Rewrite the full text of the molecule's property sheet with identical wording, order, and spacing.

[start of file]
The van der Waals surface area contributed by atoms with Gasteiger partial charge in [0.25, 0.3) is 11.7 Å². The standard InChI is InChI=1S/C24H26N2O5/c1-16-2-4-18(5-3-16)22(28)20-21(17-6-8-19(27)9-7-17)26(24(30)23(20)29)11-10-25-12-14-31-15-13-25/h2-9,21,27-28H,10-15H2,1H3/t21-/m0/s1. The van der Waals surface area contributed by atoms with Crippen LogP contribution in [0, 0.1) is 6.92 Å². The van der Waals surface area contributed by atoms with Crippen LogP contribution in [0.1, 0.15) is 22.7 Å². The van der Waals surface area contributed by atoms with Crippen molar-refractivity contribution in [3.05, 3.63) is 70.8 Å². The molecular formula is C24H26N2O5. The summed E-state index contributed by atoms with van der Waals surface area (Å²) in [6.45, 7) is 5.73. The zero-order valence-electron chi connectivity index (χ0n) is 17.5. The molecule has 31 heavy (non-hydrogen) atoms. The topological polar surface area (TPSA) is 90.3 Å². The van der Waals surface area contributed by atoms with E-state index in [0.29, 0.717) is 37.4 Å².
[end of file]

The van der Waals surface area contributed by atoms with Gasteiger partial charge in [0.25, 0.3) is 11.7 Å². The standard InChI is InChI=1S/C24H26N2O5/c1-16-2-4-18(5-3-16)22(28)20-21(17-6-8-19(27)9-7-17)26(24(30)23(20)29)11-10-25-12-14-31-15-13-25/h2-9,21,27-28H,10-15H2,1H3/t21-/m0/s1. The van der Waals surface area contributed by atoms with Crippen LogP contribution in [0, 0.1) is 6.92 Å². The van der Waals surface area contributed by atoms with Crippen LogP contribution in [0.1, 0.15) is 22.7 Å². The van der Waals surface area contributed by atoms with Crippen molar-refractivity contribution in [3.05, 3.63) is 70.8 Å². The molecular formula is C24H26N2O5. The summed E-state index contributed by atoms with van der Waals surface area (Å²) in [6.45, 7) is 5.73. The zero-order valence-electron chi connectivity index (χ0n) is 17.5. The molecule has 31 heavy (non-hydrogen) atoms. The topological polar surface area (TPSA) is 90.3 Å². The van der Waals surface area contributed by atoms with E-state index in [0.29, 0.717) is 37.4 Å².